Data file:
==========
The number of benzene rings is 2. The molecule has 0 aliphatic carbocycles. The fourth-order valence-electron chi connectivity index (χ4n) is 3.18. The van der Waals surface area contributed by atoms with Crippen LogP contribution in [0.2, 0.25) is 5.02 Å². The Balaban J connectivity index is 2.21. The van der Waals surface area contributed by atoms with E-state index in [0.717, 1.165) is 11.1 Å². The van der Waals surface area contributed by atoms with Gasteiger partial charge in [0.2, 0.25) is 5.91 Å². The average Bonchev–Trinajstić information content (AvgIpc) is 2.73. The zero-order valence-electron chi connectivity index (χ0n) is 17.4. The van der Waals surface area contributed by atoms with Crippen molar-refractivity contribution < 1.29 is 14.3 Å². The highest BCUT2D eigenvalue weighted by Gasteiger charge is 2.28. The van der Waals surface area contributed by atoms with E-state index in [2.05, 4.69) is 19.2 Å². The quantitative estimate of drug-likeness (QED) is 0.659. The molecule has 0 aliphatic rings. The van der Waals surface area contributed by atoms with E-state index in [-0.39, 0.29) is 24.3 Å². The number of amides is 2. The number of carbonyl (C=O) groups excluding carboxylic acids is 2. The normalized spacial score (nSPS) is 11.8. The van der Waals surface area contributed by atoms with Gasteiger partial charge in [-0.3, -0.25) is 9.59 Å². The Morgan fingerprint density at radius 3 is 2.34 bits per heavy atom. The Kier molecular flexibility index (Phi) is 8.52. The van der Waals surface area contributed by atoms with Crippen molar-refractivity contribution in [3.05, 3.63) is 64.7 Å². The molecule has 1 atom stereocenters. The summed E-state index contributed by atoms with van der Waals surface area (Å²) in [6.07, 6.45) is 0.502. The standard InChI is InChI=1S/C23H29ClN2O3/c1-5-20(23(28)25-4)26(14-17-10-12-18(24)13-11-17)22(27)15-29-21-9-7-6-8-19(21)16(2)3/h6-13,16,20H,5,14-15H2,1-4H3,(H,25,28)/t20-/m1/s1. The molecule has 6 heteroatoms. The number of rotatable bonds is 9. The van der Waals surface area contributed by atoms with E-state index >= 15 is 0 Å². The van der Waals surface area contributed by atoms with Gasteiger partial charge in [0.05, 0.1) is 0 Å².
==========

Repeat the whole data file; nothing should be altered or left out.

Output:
The number of benzene rings is 2. The molecule has 0 aliphatic carbocycles. The fourth-order valence-electron chi connectivity index (χ4n) is 3.18. The van der Waals surface area contributed by atoms with Crippen LogP contribution in [0.2, 0.25) is 5.02 Å². The Balaban J connectivity index is 2.21. The van der Waals surface area contributed by atoms with E-state index in [0.717, 1.165) is 11.1 Å². The van der Waals surface area contributed by atoms with Gasteiger partial charge in [0.2, 0.25) is 5.91 Å². The average Bonchev–Trinajstić information content (AvgIpc) is 2.73. The zero-order valence-electron chi connectivity index (χ0n) is 17.4. The van der Waals surface area contributed by atoms with Crippen molar-refractivity contribution < 1.29 is 14.3 Å². The highest BCUT2D eigenvalue weighted by Gasteiger charge is 2.28. The van der Waals surface area contributed by atoms with E-state index in [2.05, 4.69) is 19.2 Å². The quantitative estimate of drug-likeness (QED) is 0.659. The molecule has 0 aliphatic rings. The van der Waals surface area contributed by atoms with E-state index in [-0.39, 0.29) is 24.3 Å². The number of amides is 2. The number of carbonyl (C=O) groups excluding carboxylic acids is 2. The normalized spacial score (nSPS) is 11.8. The van der Waals surface area contributed by atoms with Gasteiger partial charge in [-0.3, -0.25) is 9.59 Å². The Morgan fingerprint density at radius 3 is 2.34 bits per heavy atom. The Kier molecular flexibility index (Phi) is 8.52. The van der Waals surface area contributed by atoms with Crippen molar-refractivity contribution in [3.05, 3.63) is 64.7 Å². The molecule has 1 atom stereocenters. The summed E-state index contributed by atoms with van der Waals surface area (Å²) in [6.07, 6.45) is 0.502. The standard InChI is InChI=1S/C23H29ClN2O3/c1-5-20(23(28)25-4)26(14-17-10-12-18(24)13-11-17)22(27)15-29-21-9-7-6-8-19(21)16(2)3/h6-13,16,20H,5,14-15H2,1-4H3,(H,25,28)/t20-/m1/s1. The molecule has 6 heteroatoms. The number of rotatable bonds is 9. The van der Waals surface area contributed by atoms with E-state index >= 15 is 0 Å². The van der Waals surface area contributed by atoms with Gasteiger partial charge in [0.05, 0.1) is 0 Å².